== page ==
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Job Analysis

When evaluating jobs, The Hay Group method separates the job from the employee. Current job status, title and salary are not part of their evaluation.

The Hay Group has identified three key factors for job evaluation:

1.       Know-How takes into account practical and technical knowledge needed for the job. This includes what organization and communication skills are necessary to do the job. Each job has different levels of know-how.

2.       Problem Solving or the amount and nature of thinking required in the job. Does the job follow a very strict process where everything is clearly defined? Or, does the job follow a standardized process with mapped out procedures but also freedom for decision making within those procedures? Or, perhaps the job is more broadly defined where the employee sets the direction for themselves and/or others within the organization.

3.       Accountability. This is an assessment of jobs that are responsible for both actions and consequences.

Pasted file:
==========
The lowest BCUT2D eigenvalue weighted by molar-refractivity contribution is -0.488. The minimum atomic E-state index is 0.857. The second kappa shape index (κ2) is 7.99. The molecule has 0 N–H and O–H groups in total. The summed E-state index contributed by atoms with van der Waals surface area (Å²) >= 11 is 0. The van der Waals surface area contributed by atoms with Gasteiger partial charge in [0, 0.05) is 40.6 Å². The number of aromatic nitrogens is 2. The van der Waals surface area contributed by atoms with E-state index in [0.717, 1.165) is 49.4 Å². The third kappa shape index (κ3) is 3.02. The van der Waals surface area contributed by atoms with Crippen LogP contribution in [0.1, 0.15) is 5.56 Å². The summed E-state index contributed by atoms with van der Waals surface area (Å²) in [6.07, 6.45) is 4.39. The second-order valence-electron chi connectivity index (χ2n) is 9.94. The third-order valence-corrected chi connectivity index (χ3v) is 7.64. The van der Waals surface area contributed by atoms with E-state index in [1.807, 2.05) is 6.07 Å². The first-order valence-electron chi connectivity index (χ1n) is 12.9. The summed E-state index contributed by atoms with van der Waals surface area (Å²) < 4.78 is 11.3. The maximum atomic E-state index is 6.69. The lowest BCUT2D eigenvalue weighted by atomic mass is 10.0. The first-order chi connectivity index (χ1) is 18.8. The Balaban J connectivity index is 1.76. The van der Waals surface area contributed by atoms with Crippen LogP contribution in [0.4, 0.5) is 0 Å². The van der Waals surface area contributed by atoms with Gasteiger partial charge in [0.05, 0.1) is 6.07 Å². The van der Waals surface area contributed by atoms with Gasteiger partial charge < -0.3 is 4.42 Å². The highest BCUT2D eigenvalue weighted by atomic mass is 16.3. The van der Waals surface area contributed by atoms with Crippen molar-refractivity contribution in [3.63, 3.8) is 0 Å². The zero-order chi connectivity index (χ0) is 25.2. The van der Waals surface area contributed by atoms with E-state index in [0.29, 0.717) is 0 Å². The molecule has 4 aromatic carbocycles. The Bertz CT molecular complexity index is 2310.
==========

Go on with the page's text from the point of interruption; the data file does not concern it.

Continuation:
The Key Factors of Job Evaluation

This method combines know-how, problem solving and accountability to determine a measure of work for each job. In 2015, Salt Lake County adopted the Hay Profile Method of job evaluation which was developed in the early 1950s by HayGroup and is used by more than 8,000 profit and nonprofit organizations in many different countries. It is the most widely used job evaluation method in the United States.

Classification and compensation decisions in Salt Lake County rely on job audit and salary survey processes we have used for many years – by comparing positions to each other and to class specifications, with consideration given to how similar jobs are paid outside Salt Lake County. The Hay System gives an added dimension which allows us to quantitatively compare jobs to one another.

 

Below is a visual representation of key factors used in the Hay Group job evaluation methodology.

 

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